Official Website of Author

Carol Lynn McKibben

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SALINAS: A History of Race and Resilience

in an Agricultural City

Stanford University Press, 2022

SALINAS: A History of Race and Resilience

in an Agricultural City

Stanford University Press, 2022

“This important and engaging study of Salinas tells a vital story of racial divides—of how they have at times been exacerbated, but also often crossed, and at times even dissolved. This is a major contribution to California history, the history of race relations, urban history, agricultural history, and oral history. What is more, this book is instructive for the state and the nation.”

—David Wrobel, author of America’s West: A History, 1890-1950

OTHER PUBLICATIONS

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RACIAL BEACHHEAD

2011

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IMAGES OF AMERICA:SEASIDE

2009

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BEYOND CANNERY ROW

2006

DOWNLOAD A FULL CV HERE

 
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Official Website of Author

Carol Lynn McKibben

Urban History | Immigration | Race & Ethnicity | Gender 

Dr. Carol Lynn McKibben is an Organization of American Historians Distinguished Lecturer. She has been teaching courses in California history, Urban history and Immigration history for the Department of History and Urban Studies at Stanford University since 2006. She has also engaged in numerous community based research projects on the Monterey Peninsula for thirty years.  

Her first book, Beyond Cannery Row: Sicilian Women, Immigration, and Community in Monterey, 1915-1999 placed women at the center of a transnational migration story that focused on the ways migration re-shaped Sicilian fishing families as they moved back and forth from villages in Sicily to Monterey, California and, at the same time, altered the character of the city over the course of the twentieth century.

Dr. McKibben served as Director of the Seaside History Project from 2005-2012. Her second book, Racial Beachhead: Diversity and Democracy in a Military Town (Stanford University Press, 2012) showed how federal investment and diversity of personnel stationed at nearby Fort Ord transformed a small community, Seaside, into an important center of civil rights activism in California.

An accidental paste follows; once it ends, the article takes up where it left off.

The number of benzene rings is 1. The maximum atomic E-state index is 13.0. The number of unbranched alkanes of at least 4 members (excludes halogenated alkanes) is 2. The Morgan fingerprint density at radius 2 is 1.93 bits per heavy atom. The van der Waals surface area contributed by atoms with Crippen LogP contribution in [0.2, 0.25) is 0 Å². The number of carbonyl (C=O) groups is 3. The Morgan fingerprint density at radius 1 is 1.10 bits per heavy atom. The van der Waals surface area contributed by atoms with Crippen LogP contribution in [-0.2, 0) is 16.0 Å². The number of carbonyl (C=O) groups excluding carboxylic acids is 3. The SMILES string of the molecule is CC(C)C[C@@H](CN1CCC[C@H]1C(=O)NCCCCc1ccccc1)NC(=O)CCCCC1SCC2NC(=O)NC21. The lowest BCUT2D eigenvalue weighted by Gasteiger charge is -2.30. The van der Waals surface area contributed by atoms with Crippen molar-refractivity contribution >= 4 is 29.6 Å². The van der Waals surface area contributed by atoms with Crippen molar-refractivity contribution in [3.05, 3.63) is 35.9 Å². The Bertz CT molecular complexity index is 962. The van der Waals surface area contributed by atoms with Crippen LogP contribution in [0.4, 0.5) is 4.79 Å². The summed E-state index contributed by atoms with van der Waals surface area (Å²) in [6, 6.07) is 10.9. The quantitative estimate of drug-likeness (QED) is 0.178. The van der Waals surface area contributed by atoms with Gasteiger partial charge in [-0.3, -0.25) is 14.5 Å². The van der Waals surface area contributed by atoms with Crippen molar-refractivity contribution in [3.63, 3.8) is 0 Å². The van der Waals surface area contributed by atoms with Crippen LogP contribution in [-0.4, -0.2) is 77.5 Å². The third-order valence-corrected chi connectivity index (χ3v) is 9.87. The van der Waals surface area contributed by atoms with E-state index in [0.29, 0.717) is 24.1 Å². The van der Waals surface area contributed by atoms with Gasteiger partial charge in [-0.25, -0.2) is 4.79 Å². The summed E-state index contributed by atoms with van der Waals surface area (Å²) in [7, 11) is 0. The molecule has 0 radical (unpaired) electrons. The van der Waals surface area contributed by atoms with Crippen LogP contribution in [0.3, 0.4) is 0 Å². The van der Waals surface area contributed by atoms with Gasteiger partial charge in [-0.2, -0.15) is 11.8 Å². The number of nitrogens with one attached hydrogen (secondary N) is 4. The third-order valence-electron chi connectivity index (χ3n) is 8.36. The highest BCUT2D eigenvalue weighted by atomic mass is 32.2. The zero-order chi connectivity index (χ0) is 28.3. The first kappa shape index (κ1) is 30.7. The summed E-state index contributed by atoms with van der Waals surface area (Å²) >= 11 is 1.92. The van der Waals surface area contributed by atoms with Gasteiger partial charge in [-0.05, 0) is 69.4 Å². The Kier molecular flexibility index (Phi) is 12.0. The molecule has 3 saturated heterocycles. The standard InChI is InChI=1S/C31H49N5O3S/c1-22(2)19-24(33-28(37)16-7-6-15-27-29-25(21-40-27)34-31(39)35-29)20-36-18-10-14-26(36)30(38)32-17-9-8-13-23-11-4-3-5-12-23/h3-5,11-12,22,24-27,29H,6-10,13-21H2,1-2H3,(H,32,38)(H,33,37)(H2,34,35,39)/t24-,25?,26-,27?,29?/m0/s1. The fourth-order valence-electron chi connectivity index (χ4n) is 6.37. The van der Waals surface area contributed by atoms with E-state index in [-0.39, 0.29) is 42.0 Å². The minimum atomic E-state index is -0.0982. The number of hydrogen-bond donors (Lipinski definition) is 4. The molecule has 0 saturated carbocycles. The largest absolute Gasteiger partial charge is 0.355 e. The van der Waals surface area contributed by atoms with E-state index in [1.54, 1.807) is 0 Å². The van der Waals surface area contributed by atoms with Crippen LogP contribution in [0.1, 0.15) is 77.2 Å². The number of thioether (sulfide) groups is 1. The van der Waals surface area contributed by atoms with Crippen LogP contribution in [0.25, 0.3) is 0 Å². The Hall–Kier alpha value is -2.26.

As Director of The Salinas History Project Dr. McKibben is currently engaged in a community based research project that aims to re-examine the historical development of the city of Salinas in regional, state, and national context.

IN THE PRESS

A fascinatingly splendid book that challenges conventional wisdom about the power of race to shape urban life. This book illustrates the role of

small communities in the transformation of the twentieth-century American society.

Sardines migrate; fishermEn persist in following their paths—until, that is, women community builders declare an end to the constant shifting of home, family, and identity required by

this distinctive way of life. In her fascinating study of the fishing networks that linked Sicily, California, and Alaska, historian Carol McKibben makes a compelling case for female power. Her work reveals migration and settlement as deeply gendered processes in which female labor and decision making can be determinative. 

McKibben has written a provocative study whose implications extend well beyond the boundaries of its unassuming subject. She calls into question our conventional understanding of modern American urban history.

QUINTARD TAYLOR

UNIVERYSITY OF WASHINGTON

DONNA R. GABACCIA

COEDITOR OF ITALIAN WORKERS OF THE WORLD

MARK WILD

CALIFORNIA STATE UNIVERSITY,

LOS ANGELES

 
 

UPCOMING EVENTS

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PAST EVENTS

 

CONTACT

For any inquiries, please contact

Tel: 831.596.9523 | E-mail: mckibben@stanford.edu

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© 2022 Carol Lynn McKibben